Sunday, March 6, 2011

Is blogging fading?

In a word, yes!


There was a recent article on the New York Times that blogging is ‘losing its allure’. And it makes a lot of sense.


There are a lot of blogs out there with a lot of useless content. There’s a lot of people out there who are time poor and don’t want to waste their time reading content which won’t help them. There’s people who want their friends to see it all in the one place, so they shift to contribute on the FB. In the end we’re still down to the question of how do you find the good posts and avoid the rubbish ones? In the current state of play, it’s become common and useful practice to use Twitter networks and their ability to filter to find the posts which help you rather than waste your time.


Why some Twitter posts catch on and some don’t, another article in the New York times, suggests that the more often you see mentions of the same thing, the more likely it is set to become a trending topic. This is the same vein for good content bubbling up via Twitter or any platform. The more you see a mention of content, essentially a referral, the more likely you are to click. All those real Twitter people can’t be referring you if it isn’t any good!


But there are some out there who are a little bit deluded on the blog demise. Catharine P. Taylor defended blogs on MediaPost in response to the New York Times article on blogs in decline. She makes points that people are continuing to contribute to blogs which is fantastic, but what about the other side, the readers? Seems a bit like if a tree falls in the woods to me! She does go on to elaborate that blogs like HuffPo, Clay Shirky, Seth Godin and Dooce are all going strong. But these blogs are no longer categorized as a few of the voices amongst the masses. They’ve lifted beyond typical opinion and are now within the category of mainstream media. No longer part of the long tail, no longer a blog, but comparable to other big content sites. To compare these blogs to the long tail is erroneous and misguided.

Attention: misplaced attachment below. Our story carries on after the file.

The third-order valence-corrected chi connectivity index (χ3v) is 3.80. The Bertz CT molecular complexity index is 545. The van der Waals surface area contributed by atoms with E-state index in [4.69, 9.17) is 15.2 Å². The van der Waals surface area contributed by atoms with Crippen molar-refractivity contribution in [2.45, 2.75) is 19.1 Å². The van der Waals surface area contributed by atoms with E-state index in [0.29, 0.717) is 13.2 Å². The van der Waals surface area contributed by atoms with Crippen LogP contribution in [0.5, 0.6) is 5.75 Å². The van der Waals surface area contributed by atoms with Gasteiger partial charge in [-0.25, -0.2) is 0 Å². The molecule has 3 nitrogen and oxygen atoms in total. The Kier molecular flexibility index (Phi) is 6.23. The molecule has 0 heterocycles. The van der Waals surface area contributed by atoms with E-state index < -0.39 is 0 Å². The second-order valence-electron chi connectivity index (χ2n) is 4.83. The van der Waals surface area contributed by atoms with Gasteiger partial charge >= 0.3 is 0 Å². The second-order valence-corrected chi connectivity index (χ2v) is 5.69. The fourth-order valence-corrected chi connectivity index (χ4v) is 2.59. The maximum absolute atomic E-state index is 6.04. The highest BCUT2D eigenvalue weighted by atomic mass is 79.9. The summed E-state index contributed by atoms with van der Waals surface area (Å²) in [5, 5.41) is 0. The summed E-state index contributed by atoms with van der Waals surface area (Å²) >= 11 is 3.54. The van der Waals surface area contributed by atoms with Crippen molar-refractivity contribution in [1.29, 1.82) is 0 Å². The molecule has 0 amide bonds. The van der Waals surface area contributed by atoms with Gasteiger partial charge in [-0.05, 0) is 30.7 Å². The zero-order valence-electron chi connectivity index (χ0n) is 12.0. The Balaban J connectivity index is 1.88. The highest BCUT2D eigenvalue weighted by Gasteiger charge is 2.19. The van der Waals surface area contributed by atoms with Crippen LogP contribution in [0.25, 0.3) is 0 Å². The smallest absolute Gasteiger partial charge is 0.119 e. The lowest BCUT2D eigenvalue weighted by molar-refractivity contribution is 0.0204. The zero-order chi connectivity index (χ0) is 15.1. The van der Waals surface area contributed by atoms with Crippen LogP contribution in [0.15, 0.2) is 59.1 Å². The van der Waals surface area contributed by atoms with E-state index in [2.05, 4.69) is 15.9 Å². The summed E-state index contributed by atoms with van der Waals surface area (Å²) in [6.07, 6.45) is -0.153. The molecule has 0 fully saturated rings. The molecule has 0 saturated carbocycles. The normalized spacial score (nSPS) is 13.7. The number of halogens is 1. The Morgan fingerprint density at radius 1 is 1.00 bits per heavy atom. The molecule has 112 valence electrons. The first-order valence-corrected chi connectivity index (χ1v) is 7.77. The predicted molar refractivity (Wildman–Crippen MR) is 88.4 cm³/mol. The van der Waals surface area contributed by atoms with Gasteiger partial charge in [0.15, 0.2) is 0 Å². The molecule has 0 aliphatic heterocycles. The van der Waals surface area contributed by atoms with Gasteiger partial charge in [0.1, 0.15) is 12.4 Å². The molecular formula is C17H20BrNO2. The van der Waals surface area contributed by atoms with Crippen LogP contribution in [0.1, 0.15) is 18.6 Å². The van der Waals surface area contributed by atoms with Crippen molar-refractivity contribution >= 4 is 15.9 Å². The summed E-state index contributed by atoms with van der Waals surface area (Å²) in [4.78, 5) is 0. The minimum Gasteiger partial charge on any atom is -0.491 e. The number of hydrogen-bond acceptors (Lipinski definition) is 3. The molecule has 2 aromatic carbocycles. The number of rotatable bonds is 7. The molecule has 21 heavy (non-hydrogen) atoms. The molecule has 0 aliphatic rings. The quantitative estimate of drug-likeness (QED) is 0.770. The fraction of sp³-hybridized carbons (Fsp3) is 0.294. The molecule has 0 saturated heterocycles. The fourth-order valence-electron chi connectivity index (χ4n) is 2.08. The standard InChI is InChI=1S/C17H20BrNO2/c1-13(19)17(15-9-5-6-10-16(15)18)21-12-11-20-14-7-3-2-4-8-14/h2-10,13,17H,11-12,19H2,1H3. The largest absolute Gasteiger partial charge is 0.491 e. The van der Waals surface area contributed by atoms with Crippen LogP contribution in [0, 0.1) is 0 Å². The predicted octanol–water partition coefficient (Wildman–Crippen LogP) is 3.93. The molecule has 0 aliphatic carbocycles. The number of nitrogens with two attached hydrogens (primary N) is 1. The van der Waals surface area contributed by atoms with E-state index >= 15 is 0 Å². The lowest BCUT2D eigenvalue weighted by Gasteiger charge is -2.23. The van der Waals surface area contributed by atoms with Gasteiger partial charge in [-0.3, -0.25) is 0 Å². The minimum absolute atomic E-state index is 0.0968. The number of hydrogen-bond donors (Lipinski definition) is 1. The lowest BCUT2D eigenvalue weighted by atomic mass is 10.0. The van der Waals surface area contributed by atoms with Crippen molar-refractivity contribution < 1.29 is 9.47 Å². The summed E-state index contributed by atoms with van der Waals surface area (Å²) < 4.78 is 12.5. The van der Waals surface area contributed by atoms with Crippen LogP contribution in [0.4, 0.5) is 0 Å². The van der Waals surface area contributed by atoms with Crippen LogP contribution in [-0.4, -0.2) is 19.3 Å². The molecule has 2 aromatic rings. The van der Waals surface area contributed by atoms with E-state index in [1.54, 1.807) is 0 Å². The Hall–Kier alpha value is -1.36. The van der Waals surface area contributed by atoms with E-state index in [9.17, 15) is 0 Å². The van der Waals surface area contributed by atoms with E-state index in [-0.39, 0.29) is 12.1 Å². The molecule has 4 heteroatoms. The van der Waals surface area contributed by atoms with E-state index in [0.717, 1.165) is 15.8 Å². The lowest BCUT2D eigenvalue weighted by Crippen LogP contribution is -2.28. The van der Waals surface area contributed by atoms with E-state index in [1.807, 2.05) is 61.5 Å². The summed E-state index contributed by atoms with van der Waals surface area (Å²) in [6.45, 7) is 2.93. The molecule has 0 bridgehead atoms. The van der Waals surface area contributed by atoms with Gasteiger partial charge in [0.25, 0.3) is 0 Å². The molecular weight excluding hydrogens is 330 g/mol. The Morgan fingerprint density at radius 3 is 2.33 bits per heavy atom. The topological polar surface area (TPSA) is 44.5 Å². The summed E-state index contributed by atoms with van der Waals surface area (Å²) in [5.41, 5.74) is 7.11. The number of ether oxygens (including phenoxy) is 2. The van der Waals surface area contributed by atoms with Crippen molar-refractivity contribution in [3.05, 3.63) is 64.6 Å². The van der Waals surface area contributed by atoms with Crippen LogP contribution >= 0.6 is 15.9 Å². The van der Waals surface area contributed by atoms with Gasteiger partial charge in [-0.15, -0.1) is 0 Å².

We’re at a place where media and media consumption changes every day. There’s an adoption curve that goes with the embracing of those developments and then the process of evaporative cooling for the rejection process (if you haven’t read about the concept of evaporative cooling I strongly suggest that you do). Blogging is just one platform that is adapting to these changes and finding a new way to fit into the dynamic as new technologies like Twitter join the fold.

Don’t think I haven’t written this without realizing the irony that it’s on a blog. I can sense that tree falling in the woods….



2 comments:

fairuse said...

I must be rare. Ok, under cooked then. I never said I blogged as a "blogger", I just kept a public journal of sorts; on blogger no less. My view of blogging has always been different than the talking heads version, it is OP-ED sans an editor.

The OP-ED types everyone hears about sooner or later and all others have their little circle (Sorry google you cannot ™ that.) of followers or even none.

So, for my two-cents; who gives a hairy rat's ass if blogging in the post Facebook era is suffering.

THANK George at AdScam for sending me here and The Bean Cast for sending me to AdScam. See OP-ED has legs.

-dutch aka fairuse aka [long list of fake names]

P.S. Hear cop car siren -- chasing fireworks using nitwits on this July 3rd. However, 12Ga. blanks are legal ;-)
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fairuse said...

Lucky you I am full of words today.
"(if you haven’t read about the concept of evaporative cooling I strongly suggest that you do)"

New word for the effect I have dealt with in BBS and Forums. There is a day when the major contributors decide to blow off the forum they have been on since the beginning and create a new one. This new forum has a higher barrier to entry, at first, but it gets lower over time. Example: A very popular forum, pretty much not legal today (a fun place to talk philosophy): Static archive for historical purposes and any forum where one answers questions by new users to a software product, i.e., I am on the 4th version of a forum where skills of a few support random idiots. Site 4 has a very high barrier to entry: the ability to read and comprend the instructions on the sign up page. Plus proof of purchase. Yeah, same old mistake; let the masses in again.

One difference taken to reduce the cooling effect is to have a "don't let the door hit you in the ass as you leave" attitude. Try that FaceBook! Twitter is great at that -- Blocked for being a nitwit and or spamming me with your skateboard pictures.

Or something like that ... Good Day.
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